“We have to be honest and state that Nazis were involved in all Austrian parties after the Second World War: in the Freedom Party, in the Socialist Party, and also in my party,” he says, pointing to the far-right party’s decision to establish a historical commission to investigate its past in that respect.

He adds that Freedom Party leader Heinz-Christian Strache, since last December his Vice Chancellor, established a zero tolerance policy for antisemitism several years ago, something he considers “extremely important”.

Mr Kurz accepts the Jewish community’s decision not to cooperate with Freedom Party ministers and adds it is that party’s job to work to alleviate Mr Deutsch and the Jewish community’s concerns.

He disagrees, however, with Mr Deutsch’s remarks about the fraternities.

“I’m always careful in generalising things. There are people with very problematic backgrounds and antisemitic ideas among those Burschenschaften but on the other hand I think it would be a big mistake to say everybody in these Burschenschaften thinks that way.”

Regarding that trip to Israel in June, Mr Kurz toes the European line by saying any future decision about the location of Austria’s embassy —currently in Ramat Gan — would not be taken until a two-state political solution for Israel and the Palestinians was found.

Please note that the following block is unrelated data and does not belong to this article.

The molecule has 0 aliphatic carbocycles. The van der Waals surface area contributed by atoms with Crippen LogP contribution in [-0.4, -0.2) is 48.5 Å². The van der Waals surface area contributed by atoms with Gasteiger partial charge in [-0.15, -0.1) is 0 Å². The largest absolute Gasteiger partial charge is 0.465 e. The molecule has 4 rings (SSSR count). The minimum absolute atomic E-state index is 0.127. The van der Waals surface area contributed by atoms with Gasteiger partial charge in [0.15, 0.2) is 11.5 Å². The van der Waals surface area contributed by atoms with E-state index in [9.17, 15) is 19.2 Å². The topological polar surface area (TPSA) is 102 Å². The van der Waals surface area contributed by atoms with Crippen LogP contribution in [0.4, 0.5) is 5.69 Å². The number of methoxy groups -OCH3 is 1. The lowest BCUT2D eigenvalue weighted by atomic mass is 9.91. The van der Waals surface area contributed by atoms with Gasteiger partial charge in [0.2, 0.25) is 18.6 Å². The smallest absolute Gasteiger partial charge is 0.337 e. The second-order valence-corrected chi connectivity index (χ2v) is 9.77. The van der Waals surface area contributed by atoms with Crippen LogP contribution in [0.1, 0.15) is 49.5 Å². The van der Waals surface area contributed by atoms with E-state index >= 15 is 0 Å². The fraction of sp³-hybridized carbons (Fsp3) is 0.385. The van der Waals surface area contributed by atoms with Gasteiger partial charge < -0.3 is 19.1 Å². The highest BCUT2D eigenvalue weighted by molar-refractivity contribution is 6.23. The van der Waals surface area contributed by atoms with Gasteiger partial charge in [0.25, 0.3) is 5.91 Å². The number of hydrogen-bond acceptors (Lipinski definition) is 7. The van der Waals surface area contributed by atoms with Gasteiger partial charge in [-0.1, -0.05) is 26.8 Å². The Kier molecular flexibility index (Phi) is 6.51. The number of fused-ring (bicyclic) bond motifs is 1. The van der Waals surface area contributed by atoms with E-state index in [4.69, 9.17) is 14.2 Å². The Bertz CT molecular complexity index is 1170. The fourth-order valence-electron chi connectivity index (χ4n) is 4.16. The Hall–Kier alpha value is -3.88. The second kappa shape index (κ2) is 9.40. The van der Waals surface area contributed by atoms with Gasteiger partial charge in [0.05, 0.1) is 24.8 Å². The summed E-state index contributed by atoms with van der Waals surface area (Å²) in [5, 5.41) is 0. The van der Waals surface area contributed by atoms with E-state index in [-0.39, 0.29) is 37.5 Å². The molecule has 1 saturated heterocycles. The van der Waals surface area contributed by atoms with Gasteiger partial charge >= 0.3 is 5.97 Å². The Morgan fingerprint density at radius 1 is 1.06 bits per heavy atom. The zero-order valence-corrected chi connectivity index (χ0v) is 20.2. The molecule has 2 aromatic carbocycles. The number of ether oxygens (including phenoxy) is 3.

As members of the Jewish community and its friends and allies gather in Vienna and elsewhere on November 9 to mark Kristallnacht’s anniversary, two assertions key to Holocaust commemoration in Austria will be invoked over and over: Nie wieder! Niemals vergessen!—never again, never forget.

For Austria’s chancellor, these words and Austria’s historical responsibility mean “not only to look back but also to be active in the present.”

“For me, this means, first, that we have to fight all kinds of antisemitism: the still existing one and also the newly-imported one. Second, it means that we have to actively support Jewish life and guarantee the security of Jewish communities.”

“And third,” the chancellor concludes, “we also have a responsibility towards Israel—the Jewish state of Israel.

“Support for the security needs of the country are a raison d’état for us in Austria.”

Share via

Want more from the JC?

To continue reading, we just need a few details...

Want more from
the JC?

To continue reading, we just
need a few details...

Get the best news and views from across the Jewish world Get subscriber-only offers from our partners Subscribe to get access to our e-paper and archive